Francesco is especially pleased with what he considers a 'perfect' udder on the crossbred and, thanks to this strong type feature, their ease of milking, particularly in later lactations compared with some of his Holsteins. He also appreciates their lower average cell count of 60,000/ml compared with his Holstein cows that average 80,000/ml.

 

"We will always want a dairy type cow and we will keep the Holstein in the breeding programme – that is for sure. But this year we will have 15% crossbreds in the milking herd," says Francesco Rossetti. 

Ernesto Fasoli, Fasoli Dairy Farm – Santo Stefano Lodigiano, Italy: 

"I immediately liked the improved feet, fertility and disease resistance that came with the Norwegian Cross cows. And that meant better longevity."

 

Po Valley producer Ernesto Fasoli

Ernesto Fasoli (in blue overalls and caps) together with Italian customers, Liam Healy from Geno UK (2nd left), some UK farmers and UK journalist Karen Wright.

 

Po Valley producer Ernesto Fasoli runs a 35ha farm with his brother and the two sons Nicolas and Simone. Ernesto started crossing some of his 130 Holsteins with Norwegian Red seven years ago, mainly to improve his herd's health characteristics. Despite average yields of 10,000 litres, he wasn't happy with cell counts of 180,000/ml and fertility. He really wanted better fertility that would bring the calving interval down from 420 days.

 

Ernesto now uses Norwegian Red sires across the whole herd and 80% of his cows now have Norwegian Red bloodlines. He is considering a three way cross with the Fleckvieh. Yields have not been affected since introducing the crossbred cows. The herd 305-day average is 9762kg at 3.8% protein and 4% fat in with a calving interval of 390 days. Days open has fallen to 110 days from 140 days and they are now using 1.7 straws of semen per pregnancy compared with 2.5. "We are not such good business for the semen salesman now," comments Ernesto.

 

But it's the health benefits that are coming to the fore on Ernesto's 35ha farm that he runs with his brother and the two sons Nicolas and Simone. "I immediately liked the improved feet, fertility and disease resistance that came with the Norwegian Cross cows. And that meant better longevity," he says. Although he admits that the second generation Norwegian Red sires he used offered far greater improvements than earlier sires he used and he takes care to select from within the breed for the traits of most importance to him and his herd. His current favourites are Skjelvan and Prestangen.

 

"And as time passes, the disease resistance – or health – aspects become more evident. We hardly ever have any retained cleansings, cell counts remain low – typically under 140,000/ml – and we rarely have a case of mastitis," although he admits that he and Simone follow strict milking and hygiene protocols. "The crossbreds are stronger – if they slip they get up and carry on, if the Holstein slips she stays down. For us the old Holstein has too many health weaknesses." 

Denis Dunlop at Grasslands Dairy in Western Idaho, USA: 

"We have an ongoing crossbreeding program in our dairy herd and after learning about Norwegian Reds, we thought that they would be an excellent fit for our breeding program. We are especially looking for moderate or smaller cow size along with good solids production and high fertility."

 

Denis Dunlop

Grasslands Dairy's office. Dr. Garth Millard, herd veterinarian is seated on the left. Jack Richardson, herdsman is seated in the midldle. Denis Dunlop, herd owner is seated on the right. Photo: Gary W. Rogers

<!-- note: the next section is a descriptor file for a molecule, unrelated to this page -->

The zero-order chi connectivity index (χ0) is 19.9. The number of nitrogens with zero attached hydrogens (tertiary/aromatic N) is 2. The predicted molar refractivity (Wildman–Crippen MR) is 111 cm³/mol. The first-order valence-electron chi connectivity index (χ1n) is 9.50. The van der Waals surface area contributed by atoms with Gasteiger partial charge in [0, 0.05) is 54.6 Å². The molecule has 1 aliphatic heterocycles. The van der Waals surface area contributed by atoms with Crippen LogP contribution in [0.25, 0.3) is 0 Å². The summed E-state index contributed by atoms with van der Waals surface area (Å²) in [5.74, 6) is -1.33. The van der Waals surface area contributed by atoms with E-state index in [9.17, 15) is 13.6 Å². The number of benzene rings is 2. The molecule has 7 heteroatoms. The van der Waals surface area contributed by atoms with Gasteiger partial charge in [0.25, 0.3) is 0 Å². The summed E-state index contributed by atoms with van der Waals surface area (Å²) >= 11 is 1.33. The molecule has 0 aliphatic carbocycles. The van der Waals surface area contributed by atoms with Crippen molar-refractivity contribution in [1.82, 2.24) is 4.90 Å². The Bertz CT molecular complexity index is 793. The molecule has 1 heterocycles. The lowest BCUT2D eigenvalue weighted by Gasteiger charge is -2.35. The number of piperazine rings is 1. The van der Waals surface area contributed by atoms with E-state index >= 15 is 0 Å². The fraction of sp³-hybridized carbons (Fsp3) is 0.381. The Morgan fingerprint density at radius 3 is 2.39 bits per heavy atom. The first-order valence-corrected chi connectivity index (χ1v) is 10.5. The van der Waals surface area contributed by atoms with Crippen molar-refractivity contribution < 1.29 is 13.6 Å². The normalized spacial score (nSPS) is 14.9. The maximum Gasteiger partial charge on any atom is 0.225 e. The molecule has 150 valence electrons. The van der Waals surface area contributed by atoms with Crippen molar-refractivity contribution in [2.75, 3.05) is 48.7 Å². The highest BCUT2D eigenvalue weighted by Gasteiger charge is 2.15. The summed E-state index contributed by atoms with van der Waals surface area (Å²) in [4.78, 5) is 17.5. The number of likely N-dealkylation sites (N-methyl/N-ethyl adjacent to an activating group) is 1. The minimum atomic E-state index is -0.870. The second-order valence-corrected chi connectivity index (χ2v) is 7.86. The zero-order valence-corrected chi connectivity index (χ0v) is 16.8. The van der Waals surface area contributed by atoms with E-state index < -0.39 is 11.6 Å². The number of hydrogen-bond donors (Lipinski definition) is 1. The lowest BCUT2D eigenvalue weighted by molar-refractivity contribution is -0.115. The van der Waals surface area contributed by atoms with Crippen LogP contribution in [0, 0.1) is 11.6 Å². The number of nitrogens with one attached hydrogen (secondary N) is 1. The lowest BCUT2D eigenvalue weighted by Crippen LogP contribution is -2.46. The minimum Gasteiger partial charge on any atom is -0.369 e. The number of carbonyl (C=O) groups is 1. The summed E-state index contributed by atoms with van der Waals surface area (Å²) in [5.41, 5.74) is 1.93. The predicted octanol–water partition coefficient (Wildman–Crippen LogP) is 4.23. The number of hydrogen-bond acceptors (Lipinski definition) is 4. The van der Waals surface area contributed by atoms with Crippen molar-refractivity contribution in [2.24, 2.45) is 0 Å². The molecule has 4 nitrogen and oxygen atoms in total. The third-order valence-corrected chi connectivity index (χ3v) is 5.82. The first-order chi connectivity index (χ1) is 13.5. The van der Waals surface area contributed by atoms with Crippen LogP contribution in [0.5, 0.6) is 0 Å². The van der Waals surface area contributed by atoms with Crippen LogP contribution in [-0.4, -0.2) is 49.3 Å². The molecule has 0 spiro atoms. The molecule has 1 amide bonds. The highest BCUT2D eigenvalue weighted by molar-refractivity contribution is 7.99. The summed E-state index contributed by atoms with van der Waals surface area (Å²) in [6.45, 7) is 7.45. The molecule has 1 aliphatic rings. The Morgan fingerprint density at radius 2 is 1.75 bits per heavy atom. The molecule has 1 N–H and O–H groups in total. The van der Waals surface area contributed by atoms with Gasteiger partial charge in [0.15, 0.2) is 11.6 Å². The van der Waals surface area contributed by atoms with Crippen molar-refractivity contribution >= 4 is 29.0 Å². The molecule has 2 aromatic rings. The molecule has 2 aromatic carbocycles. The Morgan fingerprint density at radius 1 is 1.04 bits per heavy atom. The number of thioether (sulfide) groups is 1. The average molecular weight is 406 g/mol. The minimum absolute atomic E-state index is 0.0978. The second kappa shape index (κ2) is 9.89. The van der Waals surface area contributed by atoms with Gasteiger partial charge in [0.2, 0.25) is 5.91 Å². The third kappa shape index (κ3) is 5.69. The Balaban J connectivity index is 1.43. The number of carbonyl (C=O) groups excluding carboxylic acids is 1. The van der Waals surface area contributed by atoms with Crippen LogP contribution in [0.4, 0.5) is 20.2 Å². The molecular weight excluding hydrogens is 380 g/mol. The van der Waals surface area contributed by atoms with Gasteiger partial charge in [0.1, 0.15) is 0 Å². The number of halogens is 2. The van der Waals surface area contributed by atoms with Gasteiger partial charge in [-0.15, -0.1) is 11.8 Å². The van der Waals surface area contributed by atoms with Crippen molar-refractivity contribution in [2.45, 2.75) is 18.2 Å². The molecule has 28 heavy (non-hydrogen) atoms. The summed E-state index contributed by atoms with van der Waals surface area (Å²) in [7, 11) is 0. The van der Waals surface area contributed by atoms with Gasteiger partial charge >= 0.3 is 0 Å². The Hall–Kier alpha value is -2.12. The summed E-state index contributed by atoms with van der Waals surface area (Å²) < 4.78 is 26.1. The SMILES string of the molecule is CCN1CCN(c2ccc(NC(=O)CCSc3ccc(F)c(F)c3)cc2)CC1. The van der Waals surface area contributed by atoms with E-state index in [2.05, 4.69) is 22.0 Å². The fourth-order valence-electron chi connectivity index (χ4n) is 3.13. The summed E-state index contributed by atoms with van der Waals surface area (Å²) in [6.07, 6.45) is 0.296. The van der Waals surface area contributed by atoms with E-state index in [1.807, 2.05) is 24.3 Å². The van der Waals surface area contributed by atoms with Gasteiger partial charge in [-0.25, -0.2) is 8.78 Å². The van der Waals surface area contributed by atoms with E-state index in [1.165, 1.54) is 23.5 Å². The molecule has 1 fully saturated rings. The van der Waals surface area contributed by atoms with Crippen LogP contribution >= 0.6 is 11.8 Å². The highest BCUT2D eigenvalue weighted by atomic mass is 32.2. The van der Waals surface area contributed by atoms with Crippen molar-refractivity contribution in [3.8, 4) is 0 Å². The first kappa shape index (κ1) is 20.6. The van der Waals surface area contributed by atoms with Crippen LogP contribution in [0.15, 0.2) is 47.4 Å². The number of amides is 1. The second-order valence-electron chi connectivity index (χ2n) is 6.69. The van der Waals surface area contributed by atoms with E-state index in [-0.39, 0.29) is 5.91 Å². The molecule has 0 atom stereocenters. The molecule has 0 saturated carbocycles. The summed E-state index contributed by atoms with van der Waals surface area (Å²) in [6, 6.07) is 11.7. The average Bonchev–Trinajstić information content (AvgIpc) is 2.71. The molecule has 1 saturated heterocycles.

Grasslands Dairy has been in the dairy business for almost 20 years. Denis and Patricia Dunlop have been crossbreeding for many years and almost all of the cows in the herd are crosses. Jersey crosses are heavily represented in the herd but in recent years Norwegian Red sires have started to contribute significantly to the herd. Holsteins and Swedish Reds are also part of the breeding program.

 

Grasslands Dairy sells milk to a cheese plant so protein and fat production are the drivers of milk income. Milk volume is not important because solids production determines milk value which is common in Idaho. Protein is generally valued at about two times as much as fat.

 

Feed costs have been high in recent years so smaller cow size has been seen increasingly as a positive for the herd. The farm feeds male calves destined for beef in a feedlot except those that have mostly a Jersey pedigree. Those with a heavy Jersey pedigree are given to small local calf growers for rearing. Norwegian Red sired bull calves are the best performers for beef in the farm's feeding operation.

 

The cows in Grasslands Dairy are housed in open lots or large pens and are always outside. The milking herd is fed a total mixed ration using a variety of feeds. Each pen has a large feeding area with lockups used to catch cows for breeding and veterinary work. Dry cows and heifers are grazed during some parts of the year. Open lots or pens where the cows are kept have the manure removed routinely and straw is used for bedding as needed. Western Idaho has a dry and cool climate so this type of facility is common in the area.

James Willcock, Cornwall, England:

"We had 18 Norwegian Red cross cows to breed earlier this year and they all got back in calf straight away apart from one. This is far better than the other breeds I've used. Their fertility and conception rates are excellent. They show strong signs of bulling – often for 24 hours. This makes life a lot easier!"

 

James Wilcock

A discussion with Geno UK's local adviser Liam Healy (left) persuaded James Wilcock (right) to try the Norwegian Red and enter a three way crossbreeding program.

 

Four years down the line and James Willcocks feels he's got his choice of dairy breed right for his forage based system. Based in south west England, between the Cornish towns of Bodmin and Wadebridge, James runs a 300-cow dairy herd and followers on the family 200 hectare farm.